There’s nothing ‘defective’ about feeling unhappy in unhappy circumstances. 

Myth #3: To Create a Better Life, You Must Get Rid of All Negative Feelings

Negative feelings will ruin your life.

This myth can be very dangerous. If we genuinely believe it, we’ll do enormous damage to those around us. Harris writes:

[H]ere’s the catch: the things we generally value most in life bring with them a whole range of feelings, both pleasant and unpleasant.

He continues with an example:

For example, in an intimate long-term relationship, although you will experience wonderful feelings such as love and joy, you will also inevitably experience disappointment and frustration. There is no such thing as the perfect partner, and sooner or later conflicts of interest will arise.’

If you expect your marriage, or your friendships to only generate positive feelings, then what happens when you get angry at your spouse? Or disappointed in your friend?

It’s one reason there’s such a high divorce rate. 

If Not Happiness, Then What?

There’s something more important than our happiness.

Harris says that instead of chasing ‘feelings of happiness’ that don’t last, we should decide to live our lives with purpose:

When we take action on the things that truly matter deep in our hearts, move in directions that we consider valuable and worthy, clarify what we stand for in life and act accordingly, then our lives become rich and full and meaningful, and we experience a powerful sense of vitality. This is not some fleeting feeling – it is a profound sense of a life well lived.’

This is where secular psychology comes close to a Christian view of humanity: don’t chase feelings, but live a life of higher purpose.

Australian social researcher Hugh Mackay goes a step further when he writes:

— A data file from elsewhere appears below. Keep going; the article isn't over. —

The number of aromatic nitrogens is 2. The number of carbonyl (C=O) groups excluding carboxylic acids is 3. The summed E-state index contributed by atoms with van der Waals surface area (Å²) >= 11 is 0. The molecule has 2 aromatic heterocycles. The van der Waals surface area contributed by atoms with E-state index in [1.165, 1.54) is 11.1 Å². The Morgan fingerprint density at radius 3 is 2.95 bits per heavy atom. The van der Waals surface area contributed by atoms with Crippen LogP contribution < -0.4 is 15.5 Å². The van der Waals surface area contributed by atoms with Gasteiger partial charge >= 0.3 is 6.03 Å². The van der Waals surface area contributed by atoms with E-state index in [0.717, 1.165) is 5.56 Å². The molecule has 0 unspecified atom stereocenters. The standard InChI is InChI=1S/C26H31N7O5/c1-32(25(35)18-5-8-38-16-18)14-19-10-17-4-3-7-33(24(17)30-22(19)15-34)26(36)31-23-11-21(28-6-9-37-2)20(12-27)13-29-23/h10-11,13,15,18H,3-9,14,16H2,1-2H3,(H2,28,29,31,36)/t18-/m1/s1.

No one can promise you that a life lived for others will bring you a deep sense of satisfaction, but it’s certain that nothing else will.’

As Christianity strongly values ‘a life lived for others’, this may help explain why Christians generally enjoy better mental health than secular people.

Why Jesus is Better than the Best Secular Psychology

Only He provides lasting meaning and purpose.

The Happiness Trap exposes some destructive lies that our secular culture believes. It shows us a better way to live. Yes, even Christians will find it helpful: it’s always powerful to be freed from lies.

But on its own, it doesn’t go far enough. Only by enthroning Jesus as our King can we find the meaning, satisfaction, and life that we’re designed for. Speaking to Samaritan woman at a town well, Jesus said:

Everyone who drinks this water will be thirsty again,  14 but whoever drinks the water I give him will never thirst. Indeed, the water I give him will become in him a spring of water welling up to eternal life.” (John 4:13-14)

 

 

 

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5 thoughts on “When Jesus Does Psychology

  1. It is interesting writing Akos,and I do agree.After 45 years of marriage true,not always pink and smile. And after 1 stroke 2 heart attack, changed all my value system, having things – not make happy at all.Spiritual things more interest me now.Before I always wanted more and more new things.

  2. As a doctor working in psychiatry and a Christian, I agree Jesus trumps psychotherapy every time. But let’s not under value that therapy can be helpful to those who don’t know Jesus. Not to mention that for some who do know Jesus and may be struggling with depression/anxiety as a medical condition, therapy and medication may help them.